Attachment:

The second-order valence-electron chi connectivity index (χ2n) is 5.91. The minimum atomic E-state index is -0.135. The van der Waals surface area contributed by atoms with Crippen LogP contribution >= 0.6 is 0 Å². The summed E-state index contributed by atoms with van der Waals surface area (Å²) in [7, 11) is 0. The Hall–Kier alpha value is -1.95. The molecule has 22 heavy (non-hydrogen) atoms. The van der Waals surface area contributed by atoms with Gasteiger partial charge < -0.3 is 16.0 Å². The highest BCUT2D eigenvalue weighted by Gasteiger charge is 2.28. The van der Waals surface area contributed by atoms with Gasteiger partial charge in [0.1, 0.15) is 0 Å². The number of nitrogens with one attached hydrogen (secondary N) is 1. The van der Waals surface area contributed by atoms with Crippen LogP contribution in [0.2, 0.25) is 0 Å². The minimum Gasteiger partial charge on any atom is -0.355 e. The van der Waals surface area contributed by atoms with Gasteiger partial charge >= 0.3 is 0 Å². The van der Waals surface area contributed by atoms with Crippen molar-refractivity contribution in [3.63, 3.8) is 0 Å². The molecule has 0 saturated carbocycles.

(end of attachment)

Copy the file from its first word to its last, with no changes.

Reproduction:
The second-order valence-electron chi connectivity index (χ2n) is 5.91. The minimum atomic E-state index is -0.135. The van der Waals surface area contributed by atoms with Crippen LogP contribution >= 0.6 is 0 Å². The summed E-state index contributed by atoms with van der Waals surface area (Å²) in [7, 11) is 0. The Hall–Kier alpha value is -1.95. The molecule has 22 heavy (non-hydrogen) atoms. The van der Waals surface area contributed by atoms with Gasteiger partial charge < -0.3 is 16.0 Å². The highest BCUT2D eigenvalue weighted by Gasteiger charge is 2.28. The van der Waals surface area contributed by atoms with Gasteiger partial charge in [0.1, 0.15) is 0 Å². The number of nitrogens with one attached hydrogen (secondary N) is 1. The van der Waals surface area contributed by atoms with Crippen LogP contribution in [0.2, 0.25) is 0 Å². The minimum Gasteiger partial charge on any atom is -0.355 e. The van der Waals surface area contributed by atoms with Gasteiger partial charge >= 0.3 is 0 Å². The van der Waals surface area contributed by atoms with Crippen molar-refractivity contribution in [3.63, 3.8) is 0 Å². The molecule has 0 saturated carbocycles.